Non-surgical body contouring trims stubborn areas of fat

Posted on February 21st, by Helen in Treatments. No Comments

Even the most dedicated gym rat knows those stubborn areas can be a problem—the saddle bags, the little belly that won’t go away no matter how many miles are logged on the StairMaster.

For about five years, Canadians who are slightly apple or pear-shaped have had a weapon to battle those trouble zones that their American counterparts have been waiting for—non-surgical body sculpting.

Using ultrasound, body sculpting zaps fat cells, creating a slimmer silhouette. There’s no anesthetic and it takes about 90 minutes.

“For the right candidate, it’s a good treatment. It’s not for fat, it’s for body shaping,” says Dr. Lisa Kellett, a cosmetic dermatologist in Toronto who has been offering the treatment for about five years.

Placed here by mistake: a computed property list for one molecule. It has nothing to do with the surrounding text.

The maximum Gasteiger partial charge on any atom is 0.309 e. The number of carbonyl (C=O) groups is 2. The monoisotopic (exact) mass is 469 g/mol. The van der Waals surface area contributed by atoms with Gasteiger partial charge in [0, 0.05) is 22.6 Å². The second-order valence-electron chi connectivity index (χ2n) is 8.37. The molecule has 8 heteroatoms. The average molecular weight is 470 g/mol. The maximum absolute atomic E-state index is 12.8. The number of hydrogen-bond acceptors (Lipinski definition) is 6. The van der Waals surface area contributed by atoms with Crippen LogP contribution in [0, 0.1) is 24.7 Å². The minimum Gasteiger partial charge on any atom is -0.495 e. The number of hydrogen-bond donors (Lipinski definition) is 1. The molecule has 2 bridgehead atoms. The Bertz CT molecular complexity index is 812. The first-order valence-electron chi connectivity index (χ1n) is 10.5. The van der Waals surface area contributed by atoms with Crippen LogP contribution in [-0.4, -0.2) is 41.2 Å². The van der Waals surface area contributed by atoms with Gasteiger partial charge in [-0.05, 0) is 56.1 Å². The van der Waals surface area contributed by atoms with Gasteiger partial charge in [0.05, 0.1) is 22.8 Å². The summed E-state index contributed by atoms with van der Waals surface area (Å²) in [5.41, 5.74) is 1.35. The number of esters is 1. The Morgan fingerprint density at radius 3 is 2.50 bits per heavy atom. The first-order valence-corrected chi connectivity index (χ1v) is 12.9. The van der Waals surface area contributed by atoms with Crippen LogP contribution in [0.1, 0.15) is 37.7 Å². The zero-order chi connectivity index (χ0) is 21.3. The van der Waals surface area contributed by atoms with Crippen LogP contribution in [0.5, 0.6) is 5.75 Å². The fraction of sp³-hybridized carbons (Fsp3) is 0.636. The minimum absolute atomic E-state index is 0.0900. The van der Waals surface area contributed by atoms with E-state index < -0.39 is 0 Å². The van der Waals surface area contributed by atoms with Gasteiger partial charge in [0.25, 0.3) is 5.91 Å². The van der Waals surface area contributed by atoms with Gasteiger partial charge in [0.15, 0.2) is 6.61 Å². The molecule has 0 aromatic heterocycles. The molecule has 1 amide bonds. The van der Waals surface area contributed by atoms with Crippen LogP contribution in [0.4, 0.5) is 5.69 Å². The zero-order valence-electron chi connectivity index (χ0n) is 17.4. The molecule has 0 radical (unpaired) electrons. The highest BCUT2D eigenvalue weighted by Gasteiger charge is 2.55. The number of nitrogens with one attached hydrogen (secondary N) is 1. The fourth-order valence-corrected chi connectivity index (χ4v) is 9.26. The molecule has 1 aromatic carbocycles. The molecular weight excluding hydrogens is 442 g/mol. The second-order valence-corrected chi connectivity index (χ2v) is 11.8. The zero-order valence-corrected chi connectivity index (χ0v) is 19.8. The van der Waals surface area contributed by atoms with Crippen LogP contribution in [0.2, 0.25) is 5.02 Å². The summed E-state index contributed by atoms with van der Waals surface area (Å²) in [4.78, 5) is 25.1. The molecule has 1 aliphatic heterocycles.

Body sculpting targets small areas of fat cells — sometimes 600 or 700. It tackles subcutaneous fat, not the deeper variety.

Typically, it takes three sessions two weeks apart to complete, at a cost of about $800 a session, says Kellett. In the end, most patients are about one size smaller.

The ideal candidate for the treatment is fit and healthy, but merely has these stubborn areas. Some patients opt for the treatment after liposuction for body shaping, says Kellett.

“You actually map out the area you want to target. It’s very precise. It doesn’t allow you to hit the same area twice.”

Kellett has weighed people before and after their treatment.  She finds that patients don’t lose weight, but they have shed stubborn areas of fat, especially those around the belly or hips.